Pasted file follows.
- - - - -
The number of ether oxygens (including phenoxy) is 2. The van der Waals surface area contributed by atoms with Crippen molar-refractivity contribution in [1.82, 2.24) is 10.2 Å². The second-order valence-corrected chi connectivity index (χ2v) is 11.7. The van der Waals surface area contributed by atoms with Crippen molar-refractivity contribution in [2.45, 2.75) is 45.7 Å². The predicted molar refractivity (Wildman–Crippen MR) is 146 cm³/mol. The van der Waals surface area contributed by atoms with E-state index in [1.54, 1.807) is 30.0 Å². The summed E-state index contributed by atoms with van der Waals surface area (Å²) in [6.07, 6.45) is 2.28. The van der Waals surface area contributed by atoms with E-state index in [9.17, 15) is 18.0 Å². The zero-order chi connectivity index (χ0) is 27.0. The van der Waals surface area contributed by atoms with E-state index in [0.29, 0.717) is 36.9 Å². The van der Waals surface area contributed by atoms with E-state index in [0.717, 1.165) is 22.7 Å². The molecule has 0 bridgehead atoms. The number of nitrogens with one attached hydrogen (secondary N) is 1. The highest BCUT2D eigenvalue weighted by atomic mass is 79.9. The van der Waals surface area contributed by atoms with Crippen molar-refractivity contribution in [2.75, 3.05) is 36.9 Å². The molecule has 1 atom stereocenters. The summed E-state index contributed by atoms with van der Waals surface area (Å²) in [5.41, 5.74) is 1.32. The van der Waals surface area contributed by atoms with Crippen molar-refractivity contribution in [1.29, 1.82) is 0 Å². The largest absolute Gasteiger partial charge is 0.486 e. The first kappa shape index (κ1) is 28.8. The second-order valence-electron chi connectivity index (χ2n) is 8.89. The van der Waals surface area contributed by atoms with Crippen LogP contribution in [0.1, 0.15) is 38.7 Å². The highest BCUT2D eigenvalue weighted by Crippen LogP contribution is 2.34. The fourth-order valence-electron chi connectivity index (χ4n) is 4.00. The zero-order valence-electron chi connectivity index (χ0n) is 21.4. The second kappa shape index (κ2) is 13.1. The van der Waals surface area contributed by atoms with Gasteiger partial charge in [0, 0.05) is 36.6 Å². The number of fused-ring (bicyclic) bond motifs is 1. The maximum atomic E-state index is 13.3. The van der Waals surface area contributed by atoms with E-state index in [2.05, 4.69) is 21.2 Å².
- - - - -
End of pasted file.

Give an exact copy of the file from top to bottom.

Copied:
The number of ether oxygens (including phenoxy) is 2. The van der Waals surface area contributed by atoms with Crippen molar-refractivity contribution in [1.82, 2.24) is 10.2 Å². The second-order valence-corrected chi connectivity index (χ2v) is 11.7. The van der Waals surface area contributed by atoms with Crippen molar-refractivity contribution in [2.45, 2.75) is 45.7 Å². The predicted molar refractivity (Wildman–Crippen MR) is 146 cm³/mol. The van der Waals surface area contributed by atoms with E-state index in [1.54, 1.807) is 30.0 Å². The summed E-state index contributed by atoms with van der Waals surface area (Å²) in [6.07, 6.45) is 2.28. The van der Waals surface area contributed by atoms with E-state index in [9.17, 15) is 18.0 Å². The zero-order chi connectivity index (χ0) is 27.0. The van der Waals surface area contributed by atoms with E-state index in [0.29, 0.717) is 36.9 Å². The van der Waals surface area contributed by atoms with E-state index in [0.717, 1.165) is 22.7 Å². The molecule has 0 bridgehead atoms. The number of nitrogens with one attached hydrogen (secondary N) is 1. The highest BCUT2D eigenvalue weighted by atomic mass is 79.9. The van der Waals surface area contributed by atoms with Crippen molar-refractivity contribution in [2.75, 3.05) is 36.9 Å². The molecule has 1 atom stereocenters. The summed E-state index contributed by atoms with van der Waals surface area (Å²) in [5.41, 5.74) is 1.32. The van der Waals surface area contributed by atoms with Crippen molar-refractivity contribution in [1.29, 1.82) is 0 Å². The largest absolute Gasteiger partial charge is 0.486 e. The first kappa shape index (κ1) is 28.8. The second-order valence-electron chi connectivity index (χ2n) is 8.89. The van der Waals surface area contributed by atoms with Crippen LogP contribution in [0.1, 0.15) is 38.7 Å². The highest BCUT2D eigenvalue weighted by Crippen LogP contribution is 2.34. The fourth-order valence-electron chi connectivity index (χ4n) is 4.00. The zero-order valence-electron chi connectivity index (χ0n) is 21.4. The second kappa shape index (κ2) is 13.1. The van der Waals surface area contributed by atoms with Gasteiger partial charge in [0, 0.05) is 36.6 Å². The number of fused-ring (bicyclic) bond motifs is 1. The maximum atomic E-state index is 13.3. The van der Waals surface area contributed by atoms with E-state index in [2.05, 4.69) is 21.2 Å².